Each aspect of Christian life is here seen taking its spring from its own true and legitimate source, and linked with its appropriate heavenly object. They were distinguished not only by work and labor and patience; these might exist in the Church's life, and yet leave room for reprehension. " I know thy work, and thy labor, and thy patience." But then is it added, " nevertheless, I have against thee, that thou hast left thy first love." But here it was work in which faith was the direct and immediately inspiring power. It was labor that was undertaken and continued at the bidding of heavenly love. It was patience that sustained itself by a constant gaze toward the object of Christian hope. This is seen where the apostle describes the utter revolution which the reception of the gospel wrought in their hearts and lives, their habits and their aims. He says, "They themselves show of us what manner of entering in we had unto you, and how ye turned to God from idols, to serve the living and true God, and to wait for His Son from heaven, whom He raised from the dead." Here, without naming them, the apostle presents faith's work, and love's labor, and hope's patience; and how needful is it in a day like this to watch that they be not in their action divorced from their divine and essential spring!
But I pass from this to notice how these three principles, in altered aspect, reappear in the close of the epistle. Having given us the bright picture of Christian life, as exhibited in these converts to its power in the early dawn of that day of which we have nearly reached the troubled close, the apostle turns to present by prophetic ken what would be the condition of the world, and the thoughts of men in the midst of which Christianity had run its course. He says, " But of the times and seasons, brethren, ye have no need that I write unto you; for yourselves know perfectly that the day of the Lord so cometh as a thief in the night. For when they shall say, Peace and safety, then sudden destruction cometh upon them, as travail upon a woman with child, and they shall not escape. But ye, brethren, are not in darkness, that that day should overtake you as a thief. Ye are all the children of light, and the children of the day; we are not of the night, nor of darkness. Therefore, let us not sleep as do others, but let us watch and be sober. For they that sleep, sleep in the night, and they that be drunken are drunken in the night. But let us, who are of the day, be sober, putting on the breastplate of faith and love, and for an helmet the hope of salvation. For God hath not appointed us to wrath, but to obtain salvation by our Lord Jesus Christ, who died for us, that, whether we wake or sleep, we should live together with Him."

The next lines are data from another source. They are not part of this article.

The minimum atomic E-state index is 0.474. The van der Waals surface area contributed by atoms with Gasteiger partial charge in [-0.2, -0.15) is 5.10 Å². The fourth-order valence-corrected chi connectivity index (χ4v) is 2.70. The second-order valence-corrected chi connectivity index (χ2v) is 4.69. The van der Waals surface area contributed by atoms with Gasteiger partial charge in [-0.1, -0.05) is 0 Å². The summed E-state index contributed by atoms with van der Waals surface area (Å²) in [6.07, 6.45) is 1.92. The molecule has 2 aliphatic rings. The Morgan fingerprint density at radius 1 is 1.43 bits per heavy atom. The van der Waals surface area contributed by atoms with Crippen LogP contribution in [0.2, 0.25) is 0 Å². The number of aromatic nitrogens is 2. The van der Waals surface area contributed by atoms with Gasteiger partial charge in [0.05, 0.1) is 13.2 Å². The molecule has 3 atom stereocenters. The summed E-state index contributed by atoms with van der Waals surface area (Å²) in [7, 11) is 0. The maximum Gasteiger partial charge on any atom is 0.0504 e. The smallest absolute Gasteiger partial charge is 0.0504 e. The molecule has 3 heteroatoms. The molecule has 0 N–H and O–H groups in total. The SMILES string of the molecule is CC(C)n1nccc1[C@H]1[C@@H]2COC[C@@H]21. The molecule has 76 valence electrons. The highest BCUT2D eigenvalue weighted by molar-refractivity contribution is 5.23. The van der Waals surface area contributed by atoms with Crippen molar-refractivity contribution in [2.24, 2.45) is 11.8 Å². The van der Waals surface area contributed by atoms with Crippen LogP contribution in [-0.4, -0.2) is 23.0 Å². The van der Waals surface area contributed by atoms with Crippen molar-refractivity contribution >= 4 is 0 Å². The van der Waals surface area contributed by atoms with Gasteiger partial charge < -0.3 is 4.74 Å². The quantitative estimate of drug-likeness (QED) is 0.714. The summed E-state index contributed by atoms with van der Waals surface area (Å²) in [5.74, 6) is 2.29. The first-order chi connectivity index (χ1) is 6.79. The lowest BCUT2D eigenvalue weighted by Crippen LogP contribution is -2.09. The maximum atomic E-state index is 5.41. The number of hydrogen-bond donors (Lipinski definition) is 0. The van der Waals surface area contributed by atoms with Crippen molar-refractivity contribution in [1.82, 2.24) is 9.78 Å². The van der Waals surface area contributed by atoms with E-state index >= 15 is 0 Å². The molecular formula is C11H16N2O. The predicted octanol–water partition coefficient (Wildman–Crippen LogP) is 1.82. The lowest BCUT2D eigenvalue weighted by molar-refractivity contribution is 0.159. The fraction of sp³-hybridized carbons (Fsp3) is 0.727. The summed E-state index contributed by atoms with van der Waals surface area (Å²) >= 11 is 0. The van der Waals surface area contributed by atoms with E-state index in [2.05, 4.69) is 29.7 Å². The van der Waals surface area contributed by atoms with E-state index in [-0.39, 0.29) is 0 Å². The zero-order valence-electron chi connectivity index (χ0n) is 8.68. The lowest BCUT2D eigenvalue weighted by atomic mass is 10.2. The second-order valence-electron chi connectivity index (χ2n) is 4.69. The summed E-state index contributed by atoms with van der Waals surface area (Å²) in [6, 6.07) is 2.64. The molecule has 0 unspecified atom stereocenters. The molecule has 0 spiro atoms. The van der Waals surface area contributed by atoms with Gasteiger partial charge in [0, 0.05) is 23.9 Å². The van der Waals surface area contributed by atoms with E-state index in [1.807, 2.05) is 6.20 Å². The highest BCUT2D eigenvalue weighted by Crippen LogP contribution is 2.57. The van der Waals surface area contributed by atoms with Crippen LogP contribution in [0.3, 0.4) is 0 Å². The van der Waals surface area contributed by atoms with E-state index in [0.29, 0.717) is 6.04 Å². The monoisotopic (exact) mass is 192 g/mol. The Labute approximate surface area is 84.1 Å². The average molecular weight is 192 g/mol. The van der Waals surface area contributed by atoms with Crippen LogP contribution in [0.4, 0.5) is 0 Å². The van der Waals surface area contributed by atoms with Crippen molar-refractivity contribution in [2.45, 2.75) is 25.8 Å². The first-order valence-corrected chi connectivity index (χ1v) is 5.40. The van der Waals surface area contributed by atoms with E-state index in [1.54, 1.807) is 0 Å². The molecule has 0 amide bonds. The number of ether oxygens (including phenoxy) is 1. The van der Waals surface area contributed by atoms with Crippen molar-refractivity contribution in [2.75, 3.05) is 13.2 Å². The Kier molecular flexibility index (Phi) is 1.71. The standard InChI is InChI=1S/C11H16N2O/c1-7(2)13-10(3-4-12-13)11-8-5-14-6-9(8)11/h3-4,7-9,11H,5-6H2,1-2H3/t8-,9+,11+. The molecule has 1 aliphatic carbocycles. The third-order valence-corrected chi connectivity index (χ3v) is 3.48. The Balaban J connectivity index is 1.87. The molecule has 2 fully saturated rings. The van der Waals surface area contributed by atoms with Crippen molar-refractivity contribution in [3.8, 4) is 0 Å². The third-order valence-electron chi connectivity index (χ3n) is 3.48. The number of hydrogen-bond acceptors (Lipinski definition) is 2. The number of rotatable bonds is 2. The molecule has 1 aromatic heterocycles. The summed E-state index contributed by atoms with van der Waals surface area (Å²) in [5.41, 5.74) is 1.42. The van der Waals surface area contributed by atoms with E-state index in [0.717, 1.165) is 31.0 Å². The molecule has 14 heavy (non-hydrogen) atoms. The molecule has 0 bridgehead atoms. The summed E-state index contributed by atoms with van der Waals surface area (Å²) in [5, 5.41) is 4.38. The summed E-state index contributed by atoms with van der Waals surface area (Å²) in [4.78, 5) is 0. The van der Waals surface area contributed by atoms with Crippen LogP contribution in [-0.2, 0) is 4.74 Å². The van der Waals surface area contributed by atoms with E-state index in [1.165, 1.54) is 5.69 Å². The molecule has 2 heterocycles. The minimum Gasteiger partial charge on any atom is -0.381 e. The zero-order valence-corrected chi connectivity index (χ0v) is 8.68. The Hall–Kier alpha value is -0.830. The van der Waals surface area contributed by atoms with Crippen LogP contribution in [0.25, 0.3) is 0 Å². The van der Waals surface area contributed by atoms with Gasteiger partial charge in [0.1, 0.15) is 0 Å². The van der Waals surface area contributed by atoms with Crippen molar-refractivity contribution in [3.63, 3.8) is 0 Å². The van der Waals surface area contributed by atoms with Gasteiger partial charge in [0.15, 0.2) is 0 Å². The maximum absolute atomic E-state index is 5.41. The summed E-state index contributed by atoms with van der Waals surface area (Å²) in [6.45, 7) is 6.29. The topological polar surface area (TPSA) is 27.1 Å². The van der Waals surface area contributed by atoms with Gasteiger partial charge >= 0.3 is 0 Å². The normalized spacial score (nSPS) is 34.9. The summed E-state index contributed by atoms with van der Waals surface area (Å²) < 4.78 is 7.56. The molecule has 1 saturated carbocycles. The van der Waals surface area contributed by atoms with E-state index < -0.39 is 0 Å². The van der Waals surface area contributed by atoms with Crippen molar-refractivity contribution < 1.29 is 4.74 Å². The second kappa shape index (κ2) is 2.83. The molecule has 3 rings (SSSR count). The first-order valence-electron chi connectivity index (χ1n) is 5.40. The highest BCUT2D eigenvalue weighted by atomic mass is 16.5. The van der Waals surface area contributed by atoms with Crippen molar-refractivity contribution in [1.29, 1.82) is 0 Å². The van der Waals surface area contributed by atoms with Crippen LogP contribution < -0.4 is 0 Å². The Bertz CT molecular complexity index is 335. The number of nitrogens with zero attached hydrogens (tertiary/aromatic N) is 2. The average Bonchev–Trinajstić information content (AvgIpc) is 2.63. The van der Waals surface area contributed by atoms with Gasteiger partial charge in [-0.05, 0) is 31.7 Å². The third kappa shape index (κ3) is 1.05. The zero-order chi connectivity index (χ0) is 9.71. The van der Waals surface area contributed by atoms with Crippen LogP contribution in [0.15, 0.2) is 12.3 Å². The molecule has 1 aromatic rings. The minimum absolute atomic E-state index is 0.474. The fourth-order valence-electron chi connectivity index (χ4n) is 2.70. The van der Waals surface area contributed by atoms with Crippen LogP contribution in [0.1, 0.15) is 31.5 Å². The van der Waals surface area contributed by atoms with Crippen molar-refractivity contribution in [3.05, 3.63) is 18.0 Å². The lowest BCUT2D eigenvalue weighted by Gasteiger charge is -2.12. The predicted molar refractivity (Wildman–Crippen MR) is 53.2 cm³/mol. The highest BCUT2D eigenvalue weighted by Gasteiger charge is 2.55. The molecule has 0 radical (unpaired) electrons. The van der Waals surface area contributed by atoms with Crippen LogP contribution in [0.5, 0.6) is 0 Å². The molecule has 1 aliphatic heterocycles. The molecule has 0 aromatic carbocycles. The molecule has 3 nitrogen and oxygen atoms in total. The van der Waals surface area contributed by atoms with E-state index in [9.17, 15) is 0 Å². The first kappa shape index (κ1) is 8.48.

Christianity does not alter the circumstances of the world, nor change its course; but, by its own intrinsic power, it raises the Christian above the world, by the impartation of a life which is divine, and whose whole energy results, as we have seen, from its connection with God and Christ, and the things which are eternal and unseen. It was of force in early days to detach the heart from earth, and from all things that are seen, and to set the soul to battle its way to immortality and a crown; moreover, it furnished him with armor to contend against principalities and powers; who would fain prevent his enjoyment of the portion to which he is brought by the travail and victory of his Lord. And in that sphere where fighting is not his work, but the quiet expectancy of deliverance by the coming of his Lord, it holds forth to him " the armor of light "—the attire of those who are " the children of light, and the children of the day." For it must be remembered, when the world is in question, separation from it, by the energy of grace, is that which is enforced, and not conflict with it in its own arena. When the surroundings of evil and the false security of men, whom the clarion of judgment will alone awake to listen to the claims of God, are contemplated, what is the rightful position of the Christian's soul? It is not to evolve some new truth or power in Christianity that he has not known before, but simply to take its cardinal principles, and to bind them the more earnestly to his heart: " Putting on the breastplate of faith and love, and for a helmet the hope of salvation," and thus to stand forth a child of light-a child of day.
God grant that it may be so more and more with us all!